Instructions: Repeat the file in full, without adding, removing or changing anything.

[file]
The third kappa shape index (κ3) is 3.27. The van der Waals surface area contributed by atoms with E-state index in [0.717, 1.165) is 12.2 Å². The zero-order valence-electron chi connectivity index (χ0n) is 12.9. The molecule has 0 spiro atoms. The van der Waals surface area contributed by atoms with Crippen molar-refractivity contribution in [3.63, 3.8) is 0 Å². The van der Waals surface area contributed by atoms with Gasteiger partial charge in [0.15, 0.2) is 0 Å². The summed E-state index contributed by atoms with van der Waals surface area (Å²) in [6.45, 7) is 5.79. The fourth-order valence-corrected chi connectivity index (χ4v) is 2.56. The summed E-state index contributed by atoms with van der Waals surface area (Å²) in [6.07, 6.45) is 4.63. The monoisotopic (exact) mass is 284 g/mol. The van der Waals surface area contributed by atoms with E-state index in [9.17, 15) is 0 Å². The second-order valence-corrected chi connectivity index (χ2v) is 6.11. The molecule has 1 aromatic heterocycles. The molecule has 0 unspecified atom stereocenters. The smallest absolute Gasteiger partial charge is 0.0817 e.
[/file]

The third kappa shape index (κ3) is 3.27. The van der Waals surface area contributed by atoms with E-state index in [0.717, 1.165) is 12.2 Å². The zero-order valence-electron chi connectivity index (χ0n) is 12.9. The molecule has 0 spiro atoms. The van der Waals surface area contributed by atoms with Crippen molar-refractivity contribution in [3.63, 3.8) is 0 Å². The van der Waals surface area contributed by atoms with Gasteiger partial charge in [0.15, 0.2) is 0 Å². The summed E-state index contributed by atoms with van der Waals surface area (Å²) in [6.45, 7) is 5.79. The fourth-order valence-corrected chi connectivity index (χ4v) is 2.56. The summed E-state index contributed by atoms with van der Waals surface area (Å²) in [6.07, 6.45) is 4.63. The monoisotopic (exact) mass is 284 g/mol. The van der Waals surface area contributed by atoms with E-state index in [9.17, 15) is 0 Å². The second-order valence-corrected chi connectivity index (χ2v) is 6.11. The molecule has 1 aromatic heterocycles. The molecule has 0 unspecified atom stereocenters. The smallest absolute Gasteiger partial charge is 0.0817 e.